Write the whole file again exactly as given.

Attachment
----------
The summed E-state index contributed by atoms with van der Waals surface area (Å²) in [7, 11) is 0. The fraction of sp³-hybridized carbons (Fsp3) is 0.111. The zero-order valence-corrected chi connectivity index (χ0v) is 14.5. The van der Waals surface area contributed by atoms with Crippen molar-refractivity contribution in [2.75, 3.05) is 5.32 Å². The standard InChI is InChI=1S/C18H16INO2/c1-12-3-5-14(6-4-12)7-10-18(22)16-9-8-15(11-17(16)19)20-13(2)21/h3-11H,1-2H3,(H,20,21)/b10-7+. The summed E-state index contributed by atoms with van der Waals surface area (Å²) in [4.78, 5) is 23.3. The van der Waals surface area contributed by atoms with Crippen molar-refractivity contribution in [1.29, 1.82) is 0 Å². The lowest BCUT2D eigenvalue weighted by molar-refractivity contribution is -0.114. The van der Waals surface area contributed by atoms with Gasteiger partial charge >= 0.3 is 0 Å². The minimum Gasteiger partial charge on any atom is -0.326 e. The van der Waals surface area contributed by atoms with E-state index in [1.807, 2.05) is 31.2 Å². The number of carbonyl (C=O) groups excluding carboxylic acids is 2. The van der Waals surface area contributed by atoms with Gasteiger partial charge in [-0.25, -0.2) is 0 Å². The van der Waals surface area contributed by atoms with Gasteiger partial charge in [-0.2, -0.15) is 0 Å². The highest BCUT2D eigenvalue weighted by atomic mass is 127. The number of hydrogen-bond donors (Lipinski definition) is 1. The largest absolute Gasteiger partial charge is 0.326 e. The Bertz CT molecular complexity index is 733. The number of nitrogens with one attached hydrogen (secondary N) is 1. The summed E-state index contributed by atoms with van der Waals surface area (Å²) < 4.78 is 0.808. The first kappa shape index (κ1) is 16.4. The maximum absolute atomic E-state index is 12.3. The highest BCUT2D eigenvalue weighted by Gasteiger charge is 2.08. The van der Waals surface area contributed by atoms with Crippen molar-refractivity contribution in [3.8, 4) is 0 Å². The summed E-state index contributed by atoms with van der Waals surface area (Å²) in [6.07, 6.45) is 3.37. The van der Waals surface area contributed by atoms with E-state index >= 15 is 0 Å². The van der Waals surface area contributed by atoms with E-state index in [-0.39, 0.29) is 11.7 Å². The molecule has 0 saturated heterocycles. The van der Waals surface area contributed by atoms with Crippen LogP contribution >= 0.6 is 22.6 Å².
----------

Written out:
The summed E-state index contributed by atoms with van der Waals surface area (Å²) in [7, 11) is 0. The fraction of sp³-hybridized carbons (Fsp3) is 0.111. The zero-order valence-corrected chi connectivity index (χ0v) is 14.5. The van der Waals surface area contributed by atoms with Crippen molar-refractivity contribution in [2.75, 3.05) is 5.32 Å². The standard InChI is InChI=1S/C18H16INO2/c1-12-3-5-14(6-4-12)7-10-18(22)16-9-8-15(11-17(16)19)20-13(2)21/h3-11H,1-2H3,(H,20,21)/b10-7+. The summed E-state index contributed by atoms with van der Waals surface area (Å²) in [4.78, 5) is 23.3. The van der Waals surface area contributed by atoms with Crippen molar-refractivity contribution in [1.29, 1.82) is 0 Å². The lowest BCUT2D eigenvalue weighted by molar-refractivity contribution is -0.114. The van der Waals surface area contributed by atoms with Gasteiger partial charge >= 0.3 is 0 Å². The minimum Gasteiger partial charge on any atom is -0.326 e. The van der Waals surface area contributed by atoms with E-state index in [1.807, 2.05) is 31.2 Å². The number of carbonyl (C=O) groups excluding carboxylic acids is 2. The van der Waals surface area contributed by atoms with Gasteiger partial charge in [-0.25, -0.2) is 0 Å². The van der Waals surface area contributed by atoms with Gasteiger partial charge in [-0.2, -0.15) is 0 Å². The highest BCUT2D eigenvalue weighted by atomic mass is 127. The number of hydrogen-bond donors (Lipinski definition) is 1. The largest absolute Gasteiger partial charge is 0.326 e. The Bertz CT molecular complexity index is 733. The number of nitrogens with one attached hydrogen (secondary N) is 1. The summed E-state index contributed by atoms with van der Waals surface area (Å²) < 4.78 is 0.808. The first kappa shape index (κ1) is 16.4. The maximum absolute atomic E-state index is 12.3. The highest BCUT2D eigenvalue weighted by Gasteiger charge is 2.08. The van der Waals surface area contributed by atoms with Crippen molar-refractivity contribution in [3.8, 4) is 0 Å². The summed E-state index contributed by atoms with van der Waals surface area (Å²) in [6.07, 6.45) is 3.37. The van der Waals surface area contributed by atoms with E-state index >= 15 is 0 Å². The van der Waals surface area contributed by atoms with E-state index in [-0.39, 0.29) is 11.7 Å². The molecule has 0 saturated heterocycles. The van der Waals surface area contributed by atoms with Crippen LogP contribution >= 0.6 is 22.6 Å².